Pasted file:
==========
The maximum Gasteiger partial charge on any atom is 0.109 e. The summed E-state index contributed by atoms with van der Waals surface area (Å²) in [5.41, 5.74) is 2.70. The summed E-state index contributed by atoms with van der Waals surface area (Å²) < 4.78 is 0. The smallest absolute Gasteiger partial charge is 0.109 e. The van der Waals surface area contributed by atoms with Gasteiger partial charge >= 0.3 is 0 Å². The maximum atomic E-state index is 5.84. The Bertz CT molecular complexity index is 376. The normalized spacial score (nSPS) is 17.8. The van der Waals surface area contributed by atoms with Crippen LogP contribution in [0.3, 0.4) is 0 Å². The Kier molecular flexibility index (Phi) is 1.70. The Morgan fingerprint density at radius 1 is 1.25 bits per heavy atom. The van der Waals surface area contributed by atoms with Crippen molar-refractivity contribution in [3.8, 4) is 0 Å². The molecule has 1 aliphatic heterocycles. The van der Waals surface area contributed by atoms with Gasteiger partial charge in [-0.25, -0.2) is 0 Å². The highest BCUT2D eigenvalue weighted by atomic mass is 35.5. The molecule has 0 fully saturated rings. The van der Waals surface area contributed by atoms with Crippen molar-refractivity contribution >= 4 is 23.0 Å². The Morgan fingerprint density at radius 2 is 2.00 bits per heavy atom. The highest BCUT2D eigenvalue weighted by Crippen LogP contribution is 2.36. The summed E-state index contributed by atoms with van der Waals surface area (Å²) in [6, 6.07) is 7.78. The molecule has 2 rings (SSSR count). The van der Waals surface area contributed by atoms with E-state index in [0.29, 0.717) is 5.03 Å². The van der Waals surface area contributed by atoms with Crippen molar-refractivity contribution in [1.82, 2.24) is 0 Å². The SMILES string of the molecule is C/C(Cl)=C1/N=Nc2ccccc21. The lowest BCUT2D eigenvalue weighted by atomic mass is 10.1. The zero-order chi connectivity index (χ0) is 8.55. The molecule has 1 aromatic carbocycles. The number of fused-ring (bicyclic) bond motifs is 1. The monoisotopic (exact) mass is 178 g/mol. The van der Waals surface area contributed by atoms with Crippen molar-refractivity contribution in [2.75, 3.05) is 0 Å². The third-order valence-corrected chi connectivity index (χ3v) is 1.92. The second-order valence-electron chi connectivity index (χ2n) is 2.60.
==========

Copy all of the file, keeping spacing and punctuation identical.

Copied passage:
The maximum Gasteiger partial charge on any atom is 0.109 e. The summed E-state index contributed by atoms with van der Waals surface area (Å²) in [5.41, 5.74) is 2.70. The summed E-state index contributed by atoms with van der Waals surface area (Å²) < 4.78 is 0. The smallest absolute Gasteiger partial charge is 0.109 e. The van der Waals surface area contributed by atoms with Gasteiger partial charge >= 0.3 is 0 Å². The maximum atomic E-state index is 5.84. The Bertz CT molecular complexity index is 376. The normalized spacial score (nSPS) is 17.8. The van der Waals surface area contributed by atoms with Crippen LogP contribution in [0.3, 0.4) is 0 Å². The Kier molecular flexibility index (Phi) is 1.70. The Morgan fingerprint density at radius 1 is 1.25 bits per heavy atom. The van der Waals surface area contributed by atoms with Crippen molar-refractivity contribution in [3.8, 4) is 0 Å². The molecule has 1 aliphatic heterocycles. The van der Waals surface area contributed by atoms with Gasteiger partial charge in [-0.25, -0.2) is 0 Å². The highest BCUT2D eigenvalue weighted by atomic mass is 35.5. The molecule has 0 fully saturated rings. The van der Waals surface area contributed by atoms with Crippen molar-refractivity contribution >= 4 is 23.0 Å². The Morgan fingerprint density at radius 2 is 2.00 bits per heavy atom. The highest BCUT2D eigenvalue weighted by Crippen LogP contribution is 2.36. The summed E-state index contributed by atoms with van der Waals surface area (Å²) in [6, 6.07) is 7.78. The molecule has 2 rings (SSSR count). The van der Waals surface area contributed by atoms with E-state index in [0.29, 0.717) is 5.03 Å². The van der Waals surface area contributed by atoms with Crippen molar-refractivity contribution in [1.82, 2.24) is 0 Å². The SMILES string of the molecule is C/C(Cl)=C1/N=Nc2ccccc21. The lowest BCUT2D eigenvalue weighted by atomic mass is 10.1. The zero-order chi connectivity index (χ0) is 8.55. The molecule has 1 aromatic carbocycles. The number of fused-ring (bicyclic) bond motifs is 1. The monoisotopic (exact) mass is 178 g/mol. The van der Waals surface area contributed by atoms with Crippen molar-refractivity contribution in [2.75, 3.05) is 0 Å². The third-order valence-corrected chi connectivity index (χ3v) is 1.92. The second-order valence-electron chi connectivity index (χ2n) is 2.60.